We all breathe, so this is one of the simplest as well as the most beneficial meditations to begin with. Breathe naturally, through your nose if possible or comfortable. Be aware of the sensation of your breath as it enters and leaves your nostrils. This sensation should be the single-pointed focus of your meditation when you first begin. Try to concentrate on it to the exclusion of everything else.

At first, your mind will be busy, and you might feel your awareness moving. If this happens, you may actually be improving your meditation practice, as you are becoming more aware of how your awareness moves. Try, in spite of feel- ing your awareness move around, to remain focused single-pointedly on the sensation of the breath. If you find that your awareness has wandered and is focusing on thoughts, surroundings, and so on, immediately but gently return your awareness to your breath. Repeat this whenever you can until your mind settles on your breath regularly. 

Set aside some time every day to contemplate your breath, or even everyday wonders—the sun shining, the beauty we can find in simple objects—to truly benefit these positive human values in your heart. Then, slowly but steadily, you will truly become inspired by these inner values, and your heart will open. This is when your true humanity starts to take root within your heart and mind. The great master Khunu Lama Rinpoche said, “[Meditation] is how it is possi- ble how an individual can transform his or her heart and become more loving, kind, and compassionate.”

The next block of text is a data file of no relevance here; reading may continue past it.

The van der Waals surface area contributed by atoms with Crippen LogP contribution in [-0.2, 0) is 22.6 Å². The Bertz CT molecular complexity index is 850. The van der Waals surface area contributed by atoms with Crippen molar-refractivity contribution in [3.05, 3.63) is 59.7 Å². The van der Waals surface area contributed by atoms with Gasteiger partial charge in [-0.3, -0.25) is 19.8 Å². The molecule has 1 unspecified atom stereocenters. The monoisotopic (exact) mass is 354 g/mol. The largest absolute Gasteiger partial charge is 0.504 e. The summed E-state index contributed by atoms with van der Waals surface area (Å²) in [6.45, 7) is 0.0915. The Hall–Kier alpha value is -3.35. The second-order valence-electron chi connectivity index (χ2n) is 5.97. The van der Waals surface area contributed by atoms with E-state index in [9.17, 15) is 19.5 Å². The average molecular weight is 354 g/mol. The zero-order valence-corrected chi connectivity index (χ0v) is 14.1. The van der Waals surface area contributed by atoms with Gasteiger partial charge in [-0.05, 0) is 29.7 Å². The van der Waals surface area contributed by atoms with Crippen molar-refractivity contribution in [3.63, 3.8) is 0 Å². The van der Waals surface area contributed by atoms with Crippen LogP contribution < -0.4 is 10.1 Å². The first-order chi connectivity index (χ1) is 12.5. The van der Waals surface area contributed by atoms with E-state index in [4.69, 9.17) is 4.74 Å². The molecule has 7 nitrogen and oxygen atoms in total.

After becoming familiar with the basic breathing meditation practice, begin meditating on this simple phrase: May all be kind to each other .

I created this phrase, and it is now endorsed and blessed by ten Nobel Peace Laureates: the Dalai Lama, Desmond Tutu, Betty Williams, Jody Williams, President Jos é Ramos-Horta, Rigoberta Mench ú Tum, President Ó scar Arias S á nchez, Shirin Ebadi, Adolfo P é rez Esquivel, and Mairead Corrigan-Maguire.

Set aside time every day to meditate on kindness. Even ten minutes a day will help you begin to show an improvement. If you are particularly busy on a specific day, find a few minutes when you are alone and can relax, even if it is in the restroom, to concentrate on this phrase and the value of kindness. Later in the book, we will learn meditation tools that may fit into your busy life better, but this simple meditation is a beautiful place to start.

Tibetan Legend: Atisha

In Tibet, we have the great saint Atisha, who was born an Indian prince but then decided to become a monk. He studied intensively and meditated for years in solitude. Then, seventeen years before his death, he went to Tibet and lived there for the rest of his life. With all his extensive study, he was a very enlightened being, what we call Drupchen , which means that he achieved vast wisdom, and he saw kindness as one of the most important messages he could share. He was a great mas- ter, but his message was very simple. When he would meet people and they would greet him with, “Good morning,” he would say, “Have you been kind?” When people departed, he would say, “Please try to be kind.” That was his main mes- sage: kindness.